Nonlethal mortar program

Nonlethal mortar program

Robert Worth

In 1998, the Department of Defense’s Joint Nonlethal Weapons Directorate (JNLWD) recognized the need for a weapon system capable of delivering nonlethal (NL) payloads at a distance in excess of 100 to 200 meters. To meet this need, they solicited private-sector contract bids using a broad agency announcement. Of the many responses received, only two companies won contracts: M2 Technologies (M2) and United Defense. Both companies proposed mortar solutions, and the contracts were awarded in May 1999.

The biggest design challenge facing M2 and United Defense was a contract requirement stipulating that no portion of the payload or mortar cartridge could impact the ground with kinetic energy (KE) greater than 58 foot-pounds. Since existing mortars weigh several pounds and typically impact at greater than 100 meters per second, positive design features reducing the KE had to be considered. M2’s initial approach was to make the cartridge case combustible by using compressed felt fiber (CFF), a material readily available in ammunition.

United Defense, teaming with two Army research laboratories (ARLs) and the Soldier and Biological Chemical Command, looked for ways to reduce the cartridge weight by substituting composite parts for metal ones and deploying parachutes that slow the spent cartridge’s descent. M2 concluded that CFF would not survive launch without significant structural enhancement via doping agents (agents added to a pure material to alter a physical property of the material), and even that would be a marginal improvement.

In a series of proof-of-principle firings at Edgewood Arsenal in June 2000, United Defense and the ARLs demonstrated that an 81-millimeter mortar cartridge (weighing about 50 percent as much as existing mortars of that caliber) could be flown over 1,500 meters. However, they encountered difficulties with the two parachutes that controlled their descent.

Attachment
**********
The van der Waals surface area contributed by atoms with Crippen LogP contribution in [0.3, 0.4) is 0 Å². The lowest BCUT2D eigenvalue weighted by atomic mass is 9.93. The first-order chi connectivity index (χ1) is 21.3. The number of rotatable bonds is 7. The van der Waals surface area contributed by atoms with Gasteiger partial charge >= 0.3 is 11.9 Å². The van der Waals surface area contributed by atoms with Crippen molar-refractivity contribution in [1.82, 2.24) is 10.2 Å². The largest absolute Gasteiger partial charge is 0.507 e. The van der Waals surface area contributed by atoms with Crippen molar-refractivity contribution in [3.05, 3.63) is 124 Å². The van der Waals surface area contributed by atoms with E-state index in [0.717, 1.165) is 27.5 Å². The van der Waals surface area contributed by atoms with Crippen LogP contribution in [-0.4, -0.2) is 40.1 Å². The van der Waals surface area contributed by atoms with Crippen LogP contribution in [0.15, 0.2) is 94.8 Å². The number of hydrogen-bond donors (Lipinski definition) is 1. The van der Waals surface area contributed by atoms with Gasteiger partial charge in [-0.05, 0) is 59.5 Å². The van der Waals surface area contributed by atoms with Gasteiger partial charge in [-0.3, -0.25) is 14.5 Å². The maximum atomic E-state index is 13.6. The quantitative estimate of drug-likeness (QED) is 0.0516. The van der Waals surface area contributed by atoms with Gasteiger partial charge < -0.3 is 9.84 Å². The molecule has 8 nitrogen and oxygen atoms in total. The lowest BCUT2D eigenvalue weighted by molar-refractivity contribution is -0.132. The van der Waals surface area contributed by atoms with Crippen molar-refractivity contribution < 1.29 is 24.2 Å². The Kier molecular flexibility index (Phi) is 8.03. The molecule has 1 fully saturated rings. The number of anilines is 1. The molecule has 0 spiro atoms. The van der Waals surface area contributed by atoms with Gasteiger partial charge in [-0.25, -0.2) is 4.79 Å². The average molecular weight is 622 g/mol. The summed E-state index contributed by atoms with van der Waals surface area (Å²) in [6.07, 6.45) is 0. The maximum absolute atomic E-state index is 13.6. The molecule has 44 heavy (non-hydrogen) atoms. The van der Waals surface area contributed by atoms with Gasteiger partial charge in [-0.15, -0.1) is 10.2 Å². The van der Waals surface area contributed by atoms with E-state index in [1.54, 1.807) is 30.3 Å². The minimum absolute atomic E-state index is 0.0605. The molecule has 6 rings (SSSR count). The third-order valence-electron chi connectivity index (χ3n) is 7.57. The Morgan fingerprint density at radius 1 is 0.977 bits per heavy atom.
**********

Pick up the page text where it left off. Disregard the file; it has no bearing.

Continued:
A short time later, the JNLWD asked the Tank-automotive and Armaments Command-Armament Research, Development, and Engineering Center (TACOM-ARDEC) to assume responsibility for subsequent NL mortar efforts. An integrated product team (IPT) was then formed, and the work continued. The IPT considered several KE-reduction techniques, and prototype hardware was built and lab-tested.

A new series of firings was held from November 2002 to January 2003; not only KE reduction but also payload deployment was evaluated. The TACOM-ARDEC IPT established pre-Milestone A exit criteria (such as range, accuracy, and ability to deliver different types of payloads with an appreciable area coverage) and demonstrated that they could meet or surpass the criteria in the firing test programs. The next step of the development program is Milestone A.

Mr. Worth retired from TACOM-ARDEC in 2001. Before that, he was a development project officer in ARDEC’s Mortars Team that was responsible for mortar weapons and new systems. He headed the Nonlethal Mortar Pre-Milestone A Program. Mr. Worth now serves as a program consultant and has a bachelor’s in aeronautical engineering and a master’s in mathematics.

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